Why do vegetarians, vegans, etc. propose a different set of rules for animals? After all, humans are animals too. Why can a lion kill and eat an antelope wheras a human cannot? Why does it matter that we do not 'need too'?

It matters that we don't need to because that means that the harm that we cause by eating animals (perhaps, depriving them of their lives, subjecting them to torturous conditions) is avoidable. We are responsible for the avoidable harm that we cause. And what about the animals? Are they excused their eating of other animals because they can't help it? I think that's a weird thing to say. Animals can't be held morally accountable; they simply aren't the kinds of creatures that can be morally blamed for what they do. (Which doesn't mean that we can't be held accountable for what we do to them.) So, it's weird to talk about their being exculpated by the fact that, say, they are carnivores. For animals aren't in need of exculpation: they aren't the kind of creatures that could be blamed or praised in the first place.

Can something be infinite if there is a definitive number of it? Here's an example: I take a number, the largest I can think of, and never stop adding one to it. The number becomes infinite. Now if you take the number of human beings, and never stop adding to it, is the number of human beings infinite? In contrast, dinosaurs cannot be added to therefore they would not be infinite. Does this make sense?

If there are exactly 5 chairs in my apartment, then the number of chairs in my apartment is not infinite. But what if, in terms of those chairs, I could generate a sixth, and in terms of those a seventh, and so on, without end? (Of course, that is false. I'm assuming that's why you chose humans as your example, because you're imagining that given any collection of human beings we could "generate" another -- I don't think that's true as a matter of fact either, but let's not get hung up on the example.) Some mathematicians (they are sometimes called "intuitionists") would say that under those circumstances there would be an infinite number of chairs. It would be true to say that, while at any given time there are actually only a finite number of chairs, still the collection of chairs is infinite. Its infinitude doesn't consist in the fact that there are actually an infinite number of chairs (for there never is actually more than a finite number of chairs), but rather in the fact that we can...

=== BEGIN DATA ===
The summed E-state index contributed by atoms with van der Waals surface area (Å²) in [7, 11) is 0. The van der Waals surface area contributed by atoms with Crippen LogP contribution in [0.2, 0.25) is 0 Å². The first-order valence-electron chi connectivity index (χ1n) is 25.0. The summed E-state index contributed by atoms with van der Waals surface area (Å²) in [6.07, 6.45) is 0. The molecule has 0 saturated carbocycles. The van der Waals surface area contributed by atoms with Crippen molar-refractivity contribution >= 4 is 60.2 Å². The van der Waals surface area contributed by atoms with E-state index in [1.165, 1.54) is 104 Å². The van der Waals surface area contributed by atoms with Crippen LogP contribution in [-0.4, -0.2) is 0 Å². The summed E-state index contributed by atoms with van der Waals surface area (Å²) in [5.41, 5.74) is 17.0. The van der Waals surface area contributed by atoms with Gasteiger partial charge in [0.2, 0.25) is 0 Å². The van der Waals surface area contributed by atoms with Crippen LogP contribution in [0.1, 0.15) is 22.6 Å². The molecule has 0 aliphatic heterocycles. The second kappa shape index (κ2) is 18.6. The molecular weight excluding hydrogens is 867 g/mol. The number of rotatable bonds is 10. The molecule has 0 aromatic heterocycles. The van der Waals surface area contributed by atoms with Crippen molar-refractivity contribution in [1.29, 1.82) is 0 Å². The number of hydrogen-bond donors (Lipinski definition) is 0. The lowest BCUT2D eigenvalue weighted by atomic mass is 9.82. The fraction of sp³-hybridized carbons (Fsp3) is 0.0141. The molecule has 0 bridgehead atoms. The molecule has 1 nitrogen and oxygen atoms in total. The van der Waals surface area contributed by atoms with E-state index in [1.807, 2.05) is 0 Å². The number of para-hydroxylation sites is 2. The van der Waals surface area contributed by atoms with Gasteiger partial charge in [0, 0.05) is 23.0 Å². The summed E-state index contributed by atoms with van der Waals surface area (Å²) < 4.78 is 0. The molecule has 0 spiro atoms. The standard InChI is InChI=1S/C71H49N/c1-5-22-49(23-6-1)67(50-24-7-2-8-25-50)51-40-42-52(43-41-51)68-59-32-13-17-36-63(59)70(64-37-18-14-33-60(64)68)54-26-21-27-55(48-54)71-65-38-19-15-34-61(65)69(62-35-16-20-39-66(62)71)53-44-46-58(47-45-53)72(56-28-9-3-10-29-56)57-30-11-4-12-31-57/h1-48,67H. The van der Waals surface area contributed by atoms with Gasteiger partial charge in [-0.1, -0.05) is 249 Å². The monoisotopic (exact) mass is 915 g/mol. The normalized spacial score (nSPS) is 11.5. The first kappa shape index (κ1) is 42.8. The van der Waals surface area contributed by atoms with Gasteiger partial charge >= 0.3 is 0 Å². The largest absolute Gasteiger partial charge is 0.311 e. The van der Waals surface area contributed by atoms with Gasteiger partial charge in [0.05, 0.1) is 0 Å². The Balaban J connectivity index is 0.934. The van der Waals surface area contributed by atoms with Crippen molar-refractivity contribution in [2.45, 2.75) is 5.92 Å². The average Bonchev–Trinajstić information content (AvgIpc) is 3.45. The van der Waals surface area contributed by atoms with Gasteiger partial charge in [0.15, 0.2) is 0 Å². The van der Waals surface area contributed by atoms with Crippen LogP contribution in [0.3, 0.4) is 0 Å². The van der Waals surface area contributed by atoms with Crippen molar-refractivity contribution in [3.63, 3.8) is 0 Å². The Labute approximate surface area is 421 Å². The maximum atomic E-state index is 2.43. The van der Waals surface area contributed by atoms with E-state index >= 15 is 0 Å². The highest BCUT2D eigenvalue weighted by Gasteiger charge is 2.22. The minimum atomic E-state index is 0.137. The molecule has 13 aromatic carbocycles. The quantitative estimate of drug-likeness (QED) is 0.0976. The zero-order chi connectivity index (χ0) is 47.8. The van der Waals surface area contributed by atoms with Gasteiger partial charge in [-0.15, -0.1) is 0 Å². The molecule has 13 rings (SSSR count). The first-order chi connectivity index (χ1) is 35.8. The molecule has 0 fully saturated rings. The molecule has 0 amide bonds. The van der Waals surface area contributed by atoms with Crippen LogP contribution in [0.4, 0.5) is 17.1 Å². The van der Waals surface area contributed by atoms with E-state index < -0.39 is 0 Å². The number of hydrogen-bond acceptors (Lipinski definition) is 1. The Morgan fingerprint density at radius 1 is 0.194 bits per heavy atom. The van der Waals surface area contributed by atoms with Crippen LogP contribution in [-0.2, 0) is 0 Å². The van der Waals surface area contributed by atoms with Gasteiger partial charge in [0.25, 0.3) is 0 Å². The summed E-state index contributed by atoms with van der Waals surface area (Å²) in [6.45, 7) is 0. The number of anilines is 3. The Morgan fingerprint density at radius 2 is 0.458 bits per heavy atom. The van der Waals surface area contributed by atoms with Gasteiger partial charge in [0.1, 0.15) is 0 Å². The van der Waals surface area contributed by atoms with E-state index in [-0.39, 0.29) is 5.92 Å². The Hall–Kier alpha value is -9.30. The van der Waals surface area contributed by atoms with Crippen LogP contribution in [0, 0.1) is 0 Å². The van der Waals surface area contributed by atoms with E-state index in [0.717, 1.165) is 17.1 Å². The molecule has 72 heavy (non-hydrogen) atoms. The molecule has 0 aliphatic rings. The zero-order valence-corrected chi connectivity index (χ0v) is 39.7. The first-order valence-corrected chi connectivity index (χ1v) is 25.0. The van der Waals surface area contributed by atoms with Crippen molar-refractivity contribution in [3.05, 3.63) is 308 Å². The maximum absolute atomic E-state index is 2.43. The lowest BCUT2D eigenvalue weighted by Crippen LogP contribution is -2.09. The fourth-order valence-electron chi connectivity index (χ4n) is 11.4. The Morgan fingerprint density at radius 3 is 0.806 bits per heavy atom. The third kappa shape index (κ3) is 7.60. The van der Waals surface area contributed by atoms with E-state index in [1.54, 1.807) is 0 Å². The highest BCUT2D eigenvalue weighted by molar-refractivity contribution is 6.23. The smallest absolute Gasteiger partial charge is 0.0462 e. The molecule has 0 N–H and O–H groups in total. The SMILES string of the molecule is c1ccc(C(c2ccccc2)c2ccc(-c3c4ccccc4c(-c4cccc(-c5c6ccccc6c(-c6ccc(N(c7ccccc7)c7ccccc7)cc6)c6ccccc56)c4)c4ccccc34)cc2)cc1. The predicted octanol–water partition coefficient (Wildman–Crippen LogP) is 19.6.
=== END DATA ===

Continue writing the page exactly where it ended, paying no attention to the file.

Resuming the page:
Are animals capable of perceiving beauty (or, for that matter, ugliness)? Not just in other animals but in their surroundings as well. Bill Ray

Non-human animals certainly react to features of their environment, features that we might judge to be beautiful or not. So if that counts as "perceiving beauty" then I would answer your question affirmatively. But if you're asking whether non-human animals are themselves capable of judging that some feature of their environment is beautiful, then I would say no. Not because I think that judgments about beauty are especially difficult or beyond the capacities of non-human animals, but because I think that the general practice of judging claims to be true is not one that I am comfortable viewing non-human animals as engaging in. (Of course, there are many people who disagree with this kind of view of non-human animals.)

I have a little dilemma that I need serious advice on. I started studying philosophy for 2 years at a small college in California. However, I chose to put my education on hold after I got married and had a child. Now I am seriously debating on going back to school and finishing up my BA degree in philosophy and then applying for graduate school. Do you know of any school where one could finish a degree up as a working adult? That is, is there an accredited school out there where one could attend a long distance program for a BA degree in Philosophy? Furthermore, after one enters into a graduate program at a University, can one get paid for teaching graduate courses to undergrads? How do graduate student who are pursuing a PhD make money during the 4-7 years that they spend at a University? Your answer will be much appreciated.

I don't know the answer to your first question about where to get aB.A. while working. There are continuing education programs througoutthe country designed to make that possible. My recommendation would beto go to a good nearby library and ask a reference librarian for help:s/he should be able to tell you how to get this information. As foryour question about support during graduate school, well, that varies.Most graduate schools will try to do what they can to support theirstudents, either through outright grants, or by hiring them to beteaching assistants, or via low-interest loans. What kind of support isavailable will vary from school to school, from year to year, and possibly also from student to student.